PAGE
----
Think about the reporting you will want and design back.

When working with a cloud financial management service provider, see if you can provide current samples of your most valuable reporting so that they can align the data design and build the reports that work for your needs when your new system goes live.

5. Include only need-to-have data initially

Converting data to a new system can be complicated and time-consuming. Think ETL.

  • From Extracting the data out of your legacy system
  • To Transforming it for the new system
  • And then Loading into the new system

Look at optimizing the data for your new system, including eliminating duplicate records and removing vendors/customers who are no longer business partners.

This approach will eliminate data clutter in the new system and speed up the project, thereby accelerating the new system’s benefits by going live sooner. Typical nice-to-have data such as years of General Ledger/Subledger history can be added after go-live.

Here’s an insider tip

Unless required for legal or business reasons, you will often find extensive data history is not needed in your new system since historical research is typically one-off. Depending on your legacy system, you may be able to retain access/extract the data for offline access.

6. Design with security in mind

Encrypt sensitive data such as Personally Identifiable Information (PII) and credit card information when you can. If you upload sensitive data into the cloud, use secure file transfers and collaboration tools.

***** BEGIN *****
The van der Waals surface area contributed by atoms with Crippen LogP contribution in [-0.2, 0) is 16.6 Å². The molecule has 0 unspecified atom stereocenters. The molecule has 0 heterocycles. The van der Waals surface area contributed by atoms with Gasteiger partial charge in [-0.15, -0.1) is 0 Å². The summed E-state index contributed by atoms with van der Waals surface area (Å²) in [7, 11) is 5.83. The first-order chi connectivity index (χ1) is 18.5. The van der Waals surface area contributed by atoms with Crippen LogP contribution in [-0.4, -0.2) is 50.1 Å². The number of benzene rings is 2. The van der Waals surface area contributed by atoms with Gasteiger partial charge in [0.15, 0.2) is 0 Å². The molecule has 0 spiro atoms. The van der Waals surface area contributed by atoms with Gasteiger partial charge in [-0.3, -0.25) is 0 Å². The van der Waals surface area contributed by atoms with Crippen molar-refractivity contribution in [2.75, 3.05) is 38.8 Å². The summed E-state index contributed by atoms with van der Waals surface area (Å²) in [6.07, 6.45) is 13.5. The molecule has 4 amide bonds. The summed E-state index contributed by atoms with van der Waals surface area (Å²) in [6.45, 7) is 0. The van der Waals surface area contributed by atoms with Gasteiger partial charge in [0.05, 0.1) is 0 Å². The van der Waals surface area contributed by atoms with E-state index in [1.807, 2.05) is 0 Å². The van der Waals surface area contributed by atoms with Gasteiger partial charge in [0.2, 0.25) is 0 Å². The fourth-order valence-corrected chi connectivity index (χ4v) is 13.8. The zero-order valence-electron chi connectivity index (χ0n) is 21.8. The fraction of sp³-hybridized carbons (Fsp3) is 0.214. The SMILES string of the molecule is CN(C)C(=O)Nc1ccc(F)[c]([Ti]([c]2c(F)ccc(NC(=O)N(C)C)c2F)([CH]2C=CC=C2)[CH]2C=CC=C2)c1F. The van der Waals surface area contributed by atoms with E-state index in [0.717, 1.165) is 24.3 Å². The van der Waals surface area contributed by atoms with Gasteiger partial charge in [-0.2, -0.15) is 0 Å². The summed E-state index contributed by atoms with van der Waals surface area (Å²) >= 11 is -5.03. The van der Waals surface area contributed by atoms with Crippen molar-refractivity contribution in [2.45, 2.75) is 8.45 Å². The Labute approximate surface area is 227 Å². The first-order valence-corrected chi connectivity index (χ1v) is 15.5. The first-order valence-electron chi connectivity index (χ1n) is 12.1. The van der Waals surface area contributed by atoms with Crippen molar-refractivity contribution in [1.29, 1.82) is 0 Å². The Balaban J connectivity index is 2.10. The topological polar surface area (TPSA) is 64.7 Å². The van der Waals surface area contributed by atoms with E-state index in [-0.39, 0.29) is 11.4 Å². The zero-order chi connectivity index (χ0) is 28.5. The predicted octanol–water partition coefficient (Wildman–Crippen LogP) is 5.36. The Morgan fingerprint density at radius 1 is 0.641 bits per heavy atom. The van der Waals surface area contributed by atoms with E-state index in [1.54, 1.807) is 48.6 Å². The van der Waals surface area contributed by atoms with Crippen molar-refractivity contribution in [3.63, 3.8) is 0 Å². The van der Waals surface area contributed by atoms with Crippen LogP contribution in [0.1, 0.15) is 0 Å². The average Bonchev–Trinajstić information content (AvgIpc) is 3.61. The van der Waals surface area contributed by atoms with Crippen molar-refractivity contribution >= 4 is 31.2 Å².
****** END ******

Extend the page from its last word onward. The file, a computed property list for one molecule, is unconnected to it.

Work with your service provider to limit access to people who need this data and deactivate and erase this data upon project completion.

If you can, implement Multi-Factor Authentication (MFA), strong passwords, and role-based access in your new system.

7. Rip the Band-Aid off

With few exceptions, switch entirely to your new system at go-live.

Working in both old and new systems is time-consuming. Your users will also tend to gravitate to what they know best, focusing on the old system.

This will significantly slow down the adoption of the new system, preventing you from realizing early ROI and operational improvements.

8. Going live is just the start

Even on the best implementation projects, users will not know everything when they start using the system, and that first month can be challenging.

Look for your service provider to work with as you gain comfort in using the system every day, addressing questions, and assisting with the first fiscal period close.

Forty-five days after go-live is an optimal project completion point for a financial management system—one month of transacting with two additional weeks to complete the first fiscal period close in your new system. Most activities repeat monthly after that—another reason not to try and work in two systems.

9. Understand it’s a journey

As the old saying goes, “Rome was not built in a day”, and the same holds for implementing sophisticated and powerful software. Be sure to partner with your service provider and software vendor, versus seeing the relationship as transactional.

10. Use a qualified service provider with a proven cloud implementation methodology

You are talking about a system that should run your business for many years. It is well worth the one-time service investment to involve experts and get it right.

Digital transformation is an evolution

Digital transformation is an evolutionary process. Constantly changing environments, habits and technology will continuously change how you do business. And with the right cloud strategy, your platforms will adapt accordingly.